Saturday, June 7, 2003

Reluctant juror wins day in appeals court

By Sharon Turco
The Cincinnati Enquirer

A Hamilton County juror jailed on a contempt of court charge for lying to get out of jury duty may get her day in court.

The First District Court of Appeals ordered Rachelle Thomas released from the Hamilton County Justice Center on her own recognizance Friday pending an appeal on her case.

Her attorney, Ken Lawson, said a judge violated her rights by finding her in contempt of court without informing her of her rights.

"It was wrong the way it was handled," Lawson said.

Hamilton County Common Pleas Judge Dennis Helmick said Thomas, 30, of Forest Park, lied to get out of jury duty May 29, saying she had to take her child to the doctor. On a jury questionnaire, Thomas said she had no children.

Helmick questioned Thomas Wednesday, and then jailed her on a direct contempt of court charge. There was no formal hearing, she was not read her Miranda rights and not given an attorney, even though she asked for one, Lawson said.

"Madam, there is no right to an attorney on a direct contempt of court," the judge told her.

In addition, Lawson said the direct contempt of court finding was improper because for it to be used, a judge must witness the acts or words in question.

Helmick didn't see Thomas fill out the questionnaire.

Lawson says Thomas deserves due process.

"The issue at this point is not whether (Thomas) lied to the court, but rather if (she) was entitled to an indirect hearing and whether the court was required to read (her) her Miranda Rights," Lawson wrote in the motion.

There are two kinds of contempt charges under Ohio law, direct or indirect.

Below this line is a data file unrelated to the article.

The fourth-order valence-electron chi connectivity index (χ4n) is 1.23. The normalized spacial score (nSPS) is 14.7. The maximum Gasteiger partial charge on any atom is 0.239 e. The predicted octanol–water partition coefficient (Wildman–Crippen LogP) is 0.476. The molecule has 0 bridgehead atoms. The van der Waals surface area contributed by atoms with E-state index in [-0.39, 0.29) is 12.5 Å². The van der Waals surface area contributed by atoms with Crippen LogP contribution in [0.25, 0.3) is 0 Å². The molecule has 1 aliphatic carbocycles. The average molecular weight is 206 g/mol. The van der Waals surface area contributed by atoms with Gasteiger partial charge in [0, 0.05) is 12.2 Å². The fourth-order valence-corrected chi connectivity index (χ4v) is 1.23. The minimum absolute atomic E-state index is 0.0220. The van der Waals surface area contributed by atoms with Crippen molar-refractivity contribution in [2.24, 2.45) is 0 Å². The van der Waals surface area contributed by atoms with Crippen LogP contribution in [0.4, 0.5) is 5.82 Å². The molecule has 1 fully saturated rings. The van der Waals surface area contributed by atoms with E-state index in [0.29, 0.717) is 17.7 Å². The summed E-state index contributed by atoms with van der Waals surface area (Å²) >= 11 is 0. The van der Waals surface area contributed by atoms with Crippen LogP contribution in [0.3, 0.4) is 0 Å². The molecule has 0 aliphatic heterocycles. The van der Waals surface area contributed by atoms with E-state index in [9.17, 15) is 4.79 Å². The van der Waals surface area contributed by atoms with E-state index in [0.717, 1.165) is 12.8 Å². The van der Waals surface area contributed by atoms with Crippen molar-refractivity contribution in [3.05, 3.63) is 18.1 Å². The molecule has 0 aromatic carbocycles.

Helmick held a direct hearing, in which a judge has the power to punish a person who "in the presence" or "near the court" obstructs the administration of justice. No hearing is required.

Indirect charges of contempt of court, which a judge does not see, but where an order of the court is defied, must be filed with the clerk of courts. A defendant is given an opportunity to be heard and the charge carries a penalty of up to six months in jail.

Helmick declined comment, saying it would be improper for him to talk about an appeals case.

Christo Lassiter, University of Cincinnati law professor, said he agrees with Helmick's actions, but understands why Thomas will be released pending the appeal.

"A lie to the court clearly constitutes a direct hearing contempt of court," said Lassiter, who himself was called to jury duty last week. "Judge Helmick did the right thing in upholding the importance of jury duty."

Since jail time cannot be taken back, Lassiter said there is no harm in waiting for a decision from the court of appeals.


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